And then secondly, just go compete. Show us who you are as a competitor. Just be themselves. Because a lot of these kids come in for the first time, and they try to think about exactly what your second question was: “What’s my realistic chance? What are my chances? Can I make this club?” And then they get caught up into being somebody they’re not, and they don’t show us really who they are and what they can do. I’d much rather these guys just relax and go compete. Show us what type of competitor you really are.”
If DeLino DeShields ends up going through a sophomore slump (or injury), don’t be surprised to see Mazara in Arlington, with a push of Desmond to center. The organization believes that Desmond can play center, and Mazara’s corner outfield profile would be a welcome sight in Texas.
2. Ryan Rua – Perhaps nobody has more of a chip on his shoulder coming into camp than the Rangers’ 2015 Opening Day Left Fielder. After suffering through several injuries shortly after the season began, Rua came back and never found the rhythm again and then refused his assignment to Arizona during the playoffs to tend to personal matters. Rua has a lot to prove if he wants to show that he can still belong with the Big Boys on the Major League roster. Up until Monday, there wasn’t much that Rua had done offensively to throw his name into the hat. The defense had been there, but Rua came up big against the Giants, going 3-for-3 after being put in as a replacement designated hitter, including the game tying double in the bottom of the ninth.
3. Drew Stubbs – Another incumbent backup outfielder, Stubbs is a veteran who has been relegated to defensive replacement. He could end up being more than that if he can regain some of the power he had while with Cincinnati. Stubbs has excellent range in center field, and in four games so far, has gone 3-for-8 with an RBI and run scored.
4. Lewis Brinson – With the allure of Nomar Mazara and all that he’s done, it can be easy to slightly overlook the wiry Brinson. Do yourself a favor and don’t. Like Mazara, Brinson likely starts the season in Triple-A Round Rock to get regular at-bats, but as a Center Fielder, Brinson might get the first look if DeShields struggles and the team decides to call someone up. Brinson has gone 2-for-5, with a stolen base and walk over two games. Brinson has 20-home run potential, as well, with excellent defensive metrics.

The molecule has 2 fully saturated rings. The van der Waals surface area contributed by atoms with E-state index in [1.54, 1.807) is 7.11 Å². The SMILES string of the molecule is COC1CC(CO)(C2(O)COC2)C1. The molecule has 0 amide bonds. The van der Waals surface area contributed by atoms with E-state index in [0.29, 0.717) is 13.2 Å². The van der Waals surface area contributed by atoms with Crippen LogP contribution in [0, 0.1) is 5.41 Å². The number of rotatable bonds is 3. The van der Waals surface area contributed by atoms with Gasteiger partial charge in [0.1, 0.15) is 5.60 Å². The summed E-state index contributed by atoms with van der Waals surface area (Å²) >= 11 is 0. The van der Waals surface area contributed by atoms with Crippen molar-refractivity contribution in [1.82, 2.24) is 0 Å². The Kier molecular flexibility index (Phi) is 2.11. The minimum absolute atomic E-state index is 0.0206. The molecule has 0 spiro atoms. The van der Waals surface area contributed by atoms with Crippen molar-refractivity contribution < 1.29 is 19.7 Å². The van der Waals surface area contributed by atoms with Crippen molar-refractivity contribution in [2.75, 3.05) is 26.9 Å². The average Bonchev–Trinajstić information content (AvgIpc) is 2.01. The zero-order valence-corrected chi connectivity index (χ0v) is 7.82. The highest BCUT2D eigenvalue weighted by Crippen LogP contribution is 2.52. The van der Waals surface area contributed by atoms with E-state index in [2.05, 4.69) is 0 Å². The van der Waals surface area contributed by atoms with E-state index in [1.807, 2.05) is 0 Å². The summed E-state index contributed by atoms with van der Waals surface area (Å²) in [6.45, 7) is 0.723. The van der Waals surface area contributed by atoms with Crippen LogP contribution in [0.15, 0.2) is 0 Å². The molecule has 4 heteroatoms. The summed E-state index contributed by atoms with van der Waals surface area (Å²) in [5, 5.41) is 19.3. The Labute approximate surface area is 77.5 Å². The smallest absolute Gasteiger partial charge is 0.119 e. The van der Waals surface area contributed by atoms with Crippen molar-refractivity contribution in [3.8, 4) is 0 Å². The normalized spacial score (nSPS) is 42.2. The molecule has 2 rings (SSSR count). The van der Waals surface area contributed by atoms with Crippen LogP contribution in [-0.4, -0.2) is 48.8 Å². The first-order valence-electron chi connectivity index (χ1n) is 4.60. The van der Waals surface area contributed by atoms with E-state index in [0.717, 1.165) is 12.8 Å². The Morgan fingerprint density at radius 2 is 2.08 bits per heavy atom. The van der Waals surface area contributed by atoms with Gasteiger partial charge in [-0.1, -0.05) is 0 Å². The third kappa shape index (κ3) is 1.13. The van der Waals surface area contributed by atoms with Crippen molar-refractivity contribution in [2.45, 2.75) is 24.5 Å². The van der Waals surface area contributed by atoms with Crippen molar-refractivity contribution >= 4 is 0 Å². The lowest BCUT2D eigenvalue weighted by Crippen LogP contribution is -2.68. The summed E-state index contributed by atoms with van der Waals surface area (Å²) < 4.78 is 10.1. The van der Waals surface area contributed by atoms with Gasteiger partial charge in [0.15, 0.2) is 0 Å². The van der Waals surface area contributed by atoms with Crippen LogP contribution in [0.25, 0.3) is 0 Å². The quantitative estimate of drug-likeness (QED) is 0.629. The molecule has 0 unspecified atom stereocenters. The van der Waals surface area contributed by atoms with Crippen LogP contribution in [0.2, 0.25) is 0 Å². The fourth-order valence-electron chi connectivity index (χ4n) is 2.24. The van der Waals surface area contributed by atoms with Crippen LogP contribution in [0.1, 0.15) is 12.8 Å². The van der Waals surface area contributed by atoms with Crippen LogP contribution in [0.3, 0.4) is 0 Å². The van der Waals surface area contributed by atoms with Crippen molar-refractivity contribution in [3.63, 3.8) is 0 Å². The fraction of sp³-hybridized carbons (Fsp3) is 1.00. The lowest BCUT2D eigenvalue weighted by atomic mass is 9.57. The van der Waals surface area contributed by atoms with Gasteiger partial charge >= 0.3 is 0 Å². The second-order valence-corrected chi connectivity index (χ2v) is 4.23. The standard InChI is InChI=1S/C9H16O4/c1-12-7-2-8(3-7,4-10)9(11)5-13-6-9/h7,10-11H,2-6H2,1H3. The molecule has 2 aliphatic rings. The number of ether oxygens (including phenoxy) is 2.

5. Ryan Cordell – A little older than the two outfield prospects ahead of him, Cordell is showing that he’s got some great chops in the field and at the plate. He’s made a handful of nice plays in the outfield, showing some range and closing speed, and has gone 3-for-5 in three games with an RBI.
6. James Jones – Acquired in the Leonys Martin trade to Seattle, Jones is a speedy center fielder who has more of a potential to be a late-inning defensive replacement or pinch-runner this year. Jones was released shortly after being acquired, with the intent of just removing him from the 40-man roster. He did return on a minor league deal, however, which has to count for something of his sight to see playing time in Texas. He’s gone 3-for-7 so far as a replacement in Spring Training games, probably a good sign, given what his role on this club might be.
As you can see, the outfield is where the most competition looks to be. DeLino DeShields has a LOT of competition ready to unseat him from his assumed throne in center field (or at least to push him to left field). With three bench spots open, and one has to be a catcher, who do you see making the team out of Spring Training?